For an upcoming project, a client asked me if I could build a prototype which could load Collada files at runtime. The flow has to be like this
- User downloads Collada zip file while using the app (e.g. in-app purchase)
- Collada file gets unzipped
- Show the downloaded Collada file in the app
I started looking a possible 3D engines which I could use like Unity, but then I remembered Apple has released the SceneKit SDK which allows pretty high-level access, but with excellent performance.
Continue reading Dynamically load Collada files in SceneKit at runtime
After my previous blog post on how to sandbox an iOS app inside of a Unity project, I got some questions on how to do the same but put Unity inside of an existing iOS app.
After playing around with it, I found a solution which works well for me to add Unity app in an existing iOS app.
Continue reading Sandbox Unity app in an existing iOS app
For a few iOS projects I needed a scrollview which had different UIViews with different background colors. Because it came back regularly it became cumbersome to write the whole thing over and over again. So yesterday I created a view controller which takes away the pain of writing it.
You can find the code on Github with a demo project on how to use it, but the steps are easy.
- Create an array with TNColorViewData objects and give it a background color or a reference to a custom UIView class (this class has to subclass TNColorView)
- Create a config object in which you add the array and have the possibility to set some extra properties so the view controller knows how to behave
- Present the view controller
- There is no step 4
If you have any requests, just put them in the comments or add an enhancement in the GitHub issue tracker!
So you want to trigger functionality in your Unity3D scene straight from your native Objective-C code? For example you have different scenes, and you want a regular iOS component (e.g. UIButton) to trigger a new scene. It takes some work, but it is doable.
Read it … bitch 🙂
- Have a Unity3D scene
- Have a Unity3D script
- Have an Objective-C class
Continue reading Call methods on Unity3D straight from your Objective-C code
For a project I need to implement an augmented reality feature inside a native iOS application. We chose to go with Unity3D and Vuforia to do the augmented reality bit, as it’s free and lots of people are saying it’s the best solution. The only problem when working with Unity3D is that the exported iOS project is not easy to implement in an existing project as we only need Unity3D for 2 views inside a project with some dozen other native UIViews. Continue reading Add Unity3D in a native iOS application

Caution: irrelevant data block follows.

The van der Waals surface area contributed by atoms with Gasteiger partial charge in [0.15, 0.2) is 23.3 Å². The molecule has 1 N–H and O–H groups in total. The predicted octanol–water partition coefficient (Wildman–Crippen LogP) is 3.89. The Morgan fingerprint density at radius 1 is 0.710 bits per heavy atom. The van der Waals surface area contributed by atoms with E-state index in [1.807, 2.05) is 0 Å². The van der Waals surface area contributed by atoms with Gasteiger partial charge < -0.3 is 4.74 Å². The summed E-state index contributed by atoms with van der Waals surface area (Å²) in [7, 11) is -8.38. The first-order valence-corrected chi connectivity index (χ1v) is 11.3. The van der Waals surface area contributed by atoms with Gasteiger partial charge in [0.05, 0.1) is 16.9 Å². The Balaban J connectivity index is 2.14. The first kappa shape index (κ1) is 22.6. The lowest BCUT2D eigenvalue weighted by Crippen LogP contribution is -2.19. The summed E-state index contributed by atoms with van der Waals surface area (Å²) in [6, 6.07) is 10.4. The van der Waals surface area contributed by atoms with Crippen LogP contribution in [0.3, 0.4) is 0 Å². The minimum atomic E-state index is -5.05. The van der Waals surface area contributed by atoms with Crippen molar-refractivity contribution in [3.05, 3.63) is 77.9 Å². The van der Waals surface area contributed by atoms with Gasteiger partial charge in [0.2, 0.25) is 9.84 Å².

I’ve just pushed some code to GitHub to easily visualise an image upload in Objective-C. Hope it could help some of you out and save you some time! The class can be easily customised via various setters to change the radius, colors, etc.
You can find the code on GitHub. If you have any requests, put them in the issues panel. I’ve tested as many scenarios as I could, but if you find any bugs, please post them as well!
ps: don’t let the name mislead you, it isn’t really sexy. I just wanted to see the effect on clicks 😉
There is now also a Swift version available: read about it here.
A few weeks back I pushed some code to GitHub to easily create checkboxes in Objective-C, but there were some limitations to the class. I’ve now updated the class so you can work with checkbox groups, like TNRadioButtonGroup.
Continue reading TNCheckBoxGroup – Custom checkboxes for Objective-C
This class is no longer maintained…please check out TNCheckBoxGroup!
I just pushed some code to GitHub to create customisable checkboxes to use in your IOS projects.
As it happens with designers, you can’t always use the built-in UISwitch class. So I took the time to create a few classes which are pretty customisable to have checkboxes without all the hassle.
Continue reading TNCheckBox – A checkbox class for Objective-C
We’ve been working around the clock last month to push out a new version of ‘This is how I learn my ABC’.
By popular demand the app has now become an universal app, which means it will run on your iPad, but also on your iPhone now … for free :-)!
If you go to the App Store on your iPhone and you have purchased the iPad version you will see a ‘Buy’ button, but don’t worry, just purchase the app and Apple will show you a message which says ‘You have already purchased this application, this upgrade is for free’.
The app has been totally rewritten for iOS7 using Apple’s new gaming framework SpriteKit to get optimal performance and we’ve added new goodies as more sounds and animations. Game Center integration is also available so try to unlock all the achievements!
Go check it out on the App Store!
In the meanwhile we are working very hard on another big update which will fulfil the second biggest demand … the Dutch version! This will also come as a free update 🙂
Bart De Keyzer and I released our new iPad app this morning. This is how I learn my ABC is an educational app for kids to learn the alphabet in a playful way!
I hope you guys like it, you can visit the website here!